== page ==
13, Number 1
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to read our published articles.
to read the latest Ask Harold question and Harold's response
or ask a question of your own!
February 20-21, 2014
ASTD Telling Ain't Training Event, San Diego, CA
March 26-27, 2014
ASTD Telling Ain't Training Event, Nashville, TN
June 11-12, 2014
ASTD Telling Ain't Training Event, Charlotte, NC
July 28-29, 2014
ASTD Training Ain't Performance Event, San Francisco, CA
September 9-10, 2014
ASTD Telling Ain't Training Event, Seattle, WA
September 16-17, 2014
ASTD Training Ain't Performance Event, Atlanta, GA
October 13-14, 2014
ASTD Training Ain't Performance Event, Chicago, IL
October 23-24, 2014
ASTD Telling Ain't Training Event, Denver, CO
November 4-5, 2014
ASTD Telling Ain't Training Event, Washington, DC
For details about these events, click HERE
To learn more about engaging Harold Stolovitch to speak at
your organization, click HERE
Harold Stolovitch and Erica Keeps are Certified Performance
Technologists (CPT). The CPT designation is awarded by the
International Society for Performance Improvement (ISPI) to
experienced practitioners in the field of organizational performance
improvement, whose work meets both the performance-based Standards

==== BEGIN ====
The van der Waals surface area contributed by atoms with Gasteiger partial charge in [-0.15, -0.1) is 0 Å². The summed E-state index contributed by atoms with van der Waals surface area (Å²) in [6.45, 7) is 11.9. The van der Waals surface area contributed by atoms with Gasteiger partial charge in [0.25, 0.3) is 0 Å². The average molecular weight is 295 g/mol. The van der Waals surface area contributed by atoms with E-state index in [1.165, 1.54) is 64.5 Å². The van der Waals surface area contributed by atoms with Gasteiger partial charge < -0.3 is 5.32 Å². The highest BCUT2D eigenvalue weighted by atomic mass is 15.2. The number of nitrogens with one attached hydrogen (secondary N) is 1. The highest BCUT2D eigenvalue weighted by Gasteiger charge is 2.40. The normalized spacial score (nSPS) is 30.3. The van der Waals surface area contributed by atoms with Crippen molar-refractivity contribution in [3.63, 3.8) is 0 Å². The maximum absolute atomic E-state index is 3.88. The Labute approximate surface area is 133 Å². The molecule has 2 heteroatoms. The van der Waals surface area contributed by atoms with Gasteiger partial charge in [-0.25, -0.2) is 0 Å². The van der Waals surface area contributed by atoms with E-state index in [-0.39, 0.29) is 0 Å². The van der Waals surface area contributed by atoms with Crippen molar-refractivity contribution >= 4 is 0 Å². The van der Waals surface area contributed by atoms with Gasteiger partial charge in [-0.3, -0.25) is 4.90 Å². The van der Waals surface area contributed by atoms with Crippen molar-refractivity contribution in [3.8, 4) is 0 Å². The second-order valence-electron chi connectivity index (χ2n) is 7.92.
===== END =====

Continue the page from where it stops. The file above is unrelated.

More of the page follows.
of Performance Technology and application requirements. For
more information, visit www.ispi.org.
Time to Look Forward...and Back
the beginning of a new year, we all tend to be focused on the year
ahead: Our plans, aspirations, and dreams. However, it is also a
wonderful time to look back and review one's accomplishments. How
quickly we forget what once was the year or decade ahead of us!
It was during one of these reflective moments that the idea came
to mind that newer isn't necessarily better. A bit of nostalgia
crept in and suddenly we found ourselves revisiting our newsletters
and articles for the past several years. We found a wealth of articles
that chronicled our development as an organization and as professionals.
It then occurred to us that it would be both fun and beneficial
to republish some of our "older and more seasoned" articles
as "oldies but goodies"...kind of a retrospective. So,
beginning with this issue, that is exactly what we will do. We hope